24 William Mitchell Law Review 287 (1998)
Many people in the United States are not happy about the way in which litigation proceeds. In a country sometimes thought to be overpopulated with lawyers, either one party or both parties in a significant percentage of civil cases apparently cannot afford, or decline to retain, legal counsel. Financing for legal aid seems to be less than adequate, pro bono services are helping to some extent, but the administration of civil justice is in danger of sinking in the swamp of pro se ("do-it-yourself') litigation. The articles in this symposium discuss ideas for reform, such as introductory resources directed at pro se litigants, arbitration, mediation, and other specialized courts or processes.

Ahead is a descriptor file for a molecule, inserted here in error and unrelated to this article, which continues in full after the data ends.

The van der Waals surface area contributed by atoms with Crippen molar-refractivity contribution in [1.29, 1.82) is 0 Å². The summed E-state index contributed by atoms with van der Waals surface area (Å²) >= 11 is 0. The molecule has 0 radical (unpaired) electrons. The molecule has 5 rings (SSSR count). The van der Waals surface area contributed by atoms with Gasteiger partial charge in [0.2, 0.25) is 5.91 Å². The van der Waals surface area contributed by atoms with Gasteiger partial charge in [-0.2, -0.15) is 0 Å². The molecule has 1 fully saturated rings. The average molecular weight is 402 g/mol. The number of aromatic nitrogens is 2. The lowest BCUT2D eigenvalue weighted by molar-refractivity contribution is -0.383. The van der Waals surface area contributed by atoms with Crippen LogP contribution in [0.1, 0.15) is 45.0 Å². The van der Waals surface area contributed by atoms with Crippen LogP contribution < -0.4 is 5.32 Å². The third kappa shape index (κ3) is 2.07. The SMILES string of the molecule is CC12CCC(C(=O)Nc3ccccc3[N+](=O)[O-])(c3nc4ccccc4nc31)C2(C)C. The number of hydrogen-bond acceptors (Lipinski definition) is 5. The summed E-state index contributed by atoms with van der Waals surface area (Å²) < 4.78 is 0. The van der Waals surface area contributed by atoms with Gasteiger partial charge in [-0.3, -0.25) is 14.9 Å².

Hogg, James F., "Civil Justice Reform Symposium: Introduction" (1998). Faculty Scholarship. 57.